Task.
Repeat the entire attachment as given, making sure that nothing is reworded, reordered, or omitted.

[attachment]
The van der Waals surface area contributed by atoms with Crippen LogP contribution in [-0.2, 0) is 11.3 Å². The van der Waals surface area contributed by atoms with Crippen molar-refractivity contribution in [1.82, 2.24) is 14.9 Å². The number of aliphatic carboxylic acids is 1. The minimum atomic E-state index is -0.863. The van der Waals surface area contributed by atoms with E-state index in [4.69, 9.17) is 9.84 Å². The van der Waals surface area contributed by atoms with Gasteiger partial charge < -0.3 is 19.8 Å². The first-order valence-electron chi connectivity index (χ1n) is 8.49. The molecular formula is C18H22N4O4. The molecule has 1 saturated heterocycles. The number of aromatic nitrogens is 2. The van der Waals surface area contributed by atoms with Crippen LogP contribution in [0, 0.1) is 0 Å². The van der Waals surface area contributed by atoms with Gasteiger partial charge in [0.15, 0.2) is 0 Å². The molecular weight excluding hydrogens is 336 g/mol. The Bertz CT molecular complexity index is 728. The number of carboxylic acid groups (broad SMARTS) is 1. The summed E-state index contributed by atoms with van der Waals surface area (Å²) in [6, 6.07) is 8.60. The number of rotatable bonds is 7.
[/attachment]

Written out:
The van der Waals surface area contributed by atoms with Crippen LogP contribution in [-0.2, 0) is 11.3 Å². The van der Waals surface area contributed by atoms with Crippen molar-refractivity contribution in [1.82, 2.24) is 14.9 Å². The number of aliphatic carboxylic acids is 1. The minimum atomic E-state index is -0.863. The van der Waals surface area contributed by atoms with E-state index in [4.69, 9.17) is 9.84 Å². The van der Waals surface area contributed by atoms with Gasteiger partial charge < -0.3 is 19.8 Å². The first-order valence-electron chi connectivity index (χ1n) is 8.49. The molecular formula is C18H22N4O4. The molecule has 1 saturated heterocycles. The number of aromatic nitrogens is 2. The van der Waals surface area contributed by atoms with Crippen LogP contribution in [0, 0.1) is 0 Å². The van der Waals surface area contributed by atoms with Gasteiger partial charge in [0.15, 0.2) is 0 Å². The molecular weight excluding hydrogens is 336 g/mol. The Bertz CT molecular complexity index is 728. The number of carboxylic acid groups (broad SMARTS) is 1. The summed E-state index contributed by atoms with van der Waals surface area (Å²) in [6, 6.07) is 8.60. The number of rotatable bonds is 7.